by Israel Rafalovich
Israel is facing a rise in the influence of ultra-orthodox Jews. Their effort to impose their strictly conservative worldview has led to growing tensions with the country’s secular society. Radical rabbis are expanding their influence particularly when it comes to women. Jewish religious extremists are trying to impose gender separation in public, in elections, on buses, and in the street, all in the name of a morality that is supposedly agreeable to God.
The gender segregation began on buses a few years ago. At first only one bus line was “Kosher,” but soon the men were sitting in the front and the women in the back on more than 60 routes. In summer 2013, for instance, on bus number 497 from Beit Shemesh to Bnei Brak, a women was asked to move to the back of the bus in accordance with ultra-orthodox customs. The government did nothing.
Women have disappeared from advertising posters in Jerusalem. Swimming pools at the university have separate hours for men and women. Burial societies forbid women from giving eulogies. Until now this trend has been most noticeable in Jerusalem, Beit Shemesh, and Bnei Brak near Tel Aviv, which are Israel’s ultra-orthodox strongholds.
But the impact of the ultra-orthodox is also becoming apparent in places where secular Israelis live. For instance, as part of road-safety lessons, the children of Israel are learning the Traveler’s prayer.
Israel is a country with no civil marriage, where rabbis decide on weddings and divorces. Under a law passed in 2013, Jewish couples that hold a ceremony in Israel not approved by the rabbinate risk a two-year jail term as do those officiating.
Israel is the only country in the world that puts people in jail for putting up a wedding canopy and conducting a marriage ceremony. It is also a country where ultra-orthodox schoolchildren learn neither mathematics nor English, where every kindergarten and every military battalion has a rabbi and where an infrastructure minister wants to place power plants under the supervision of rabbis so that even electricity will be in compliance with religious purity laws.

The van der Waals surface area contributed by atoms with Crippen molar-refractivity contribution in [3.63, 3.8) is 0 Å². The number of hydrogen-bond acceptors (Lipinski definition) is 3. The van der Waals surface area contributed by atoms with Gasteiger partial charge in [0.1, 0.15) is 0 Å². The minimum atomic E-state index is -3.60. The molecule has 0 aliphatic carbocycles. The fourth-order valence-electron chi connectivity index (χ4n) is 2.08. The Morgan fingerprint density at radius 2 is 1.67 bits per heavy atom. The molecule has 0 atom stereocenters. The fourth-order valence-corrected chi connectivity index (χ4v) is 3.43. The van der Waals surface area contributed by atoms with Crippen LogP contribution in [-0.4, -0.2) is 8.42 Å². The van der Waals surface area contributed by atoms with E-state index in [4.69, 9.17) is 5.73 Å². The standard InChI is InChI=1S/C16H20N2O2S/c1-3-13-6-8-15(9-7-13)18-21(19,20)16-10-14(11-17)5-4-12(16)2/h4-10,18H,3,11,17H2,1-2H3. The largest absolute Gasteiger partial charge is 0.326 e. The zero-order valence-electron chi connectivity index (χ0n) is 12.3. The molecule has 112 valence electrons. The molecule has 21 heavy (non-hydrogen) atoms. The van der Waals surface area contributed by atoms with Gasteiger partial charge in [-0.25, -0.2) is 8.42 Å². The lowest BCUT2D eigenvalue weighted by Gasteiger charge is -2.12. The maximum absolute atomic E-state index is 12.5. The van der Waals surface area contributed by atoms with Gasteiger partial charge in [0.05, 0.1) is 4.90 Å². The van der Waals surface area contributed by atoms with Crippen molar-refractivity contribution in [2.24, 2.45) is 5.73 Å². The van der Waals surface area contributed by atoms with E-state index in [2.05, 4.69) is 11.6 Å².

The settlers are increasingly exhibiting a Messianic nationalism while the ultra-orthodox pursue fundamentalism hostile to the state. As minister of education, Naftali Bennet is building the foundations of a new Messianic order upon the ruins of democracy, and so far, nobody’s even peeped in protest.
Until today the state of Israel has not decided whether it is a theocracy for Jews or a democratic sovereign state. The ultra-orthodox appear to be on the road to winning this fundamental battle of principles. Ultra-orthodox radicals are increasingly occupying key positions, thereby imposing their stamp on the secular majority. Israeli’s secular democrats are growing increasingly worried that Israel’s future may resemble Saudi Arabia and Iran more than Europe.
Israeli Jews increasingly interpret the identity of the state in religious terms, asserting the priority of Jewish over democratic values. Israel’s shift toward orthodoxy is not merely a religious one. Since the vast majority of Orthodox Jews are also against any agreement with the Palestinians, the chances of reaching a peace deal diminish with each passing day. Nor is time on the side of those who want a democratic Israel.
Israel defines itself as a “Jewish and democratic state.” However, because Israel has never created a system of checks and balances between these two sources of authority, they are closer than ever to a terrible clash.
The attack on secularism is by necessity an attack on democracy. The ultimate source of authority is no longer the state and its institutions. The sources of inspiration are not liberal humanism, human rights, the enlightenment movement, or science. Rather, the ultra-orthodox want to substitute holy men, holy scriptures, rituals, and prayer.
This assault on secularism has a clear political context. The goal is to ensure a Great Land Israel and the perpetuation of ignorance—on the road to a theocracy.
Israel is no democracy, and it never has been with regard to the Arabs in the West Bank and Gaza. It has always been a decidedly imperfect democracy concerning its own Arab citizens. Rude and arrogant powerbrokers, some of whom hold senior positions in government, exclude non-Jews from Israel public spaces. In the absence of a binding constitution, Israel has no real protections for its minorities and their freedom of worship and expression.
If this trend continues Israel will become just another Middle Eastern theocracy. It will not be possible to define Israel as a democracy when a Jewish minority rules over a Palestinian majority between the Jordan River and the Mediterranean Sea, controlling millions of people without political rights or basic legal standing.
This Israel would be much more Jewish in the narrowest sense of the word. But such a non-democratic state, hostile to its neighbors and isolated from the free world, would not be able to survive for long.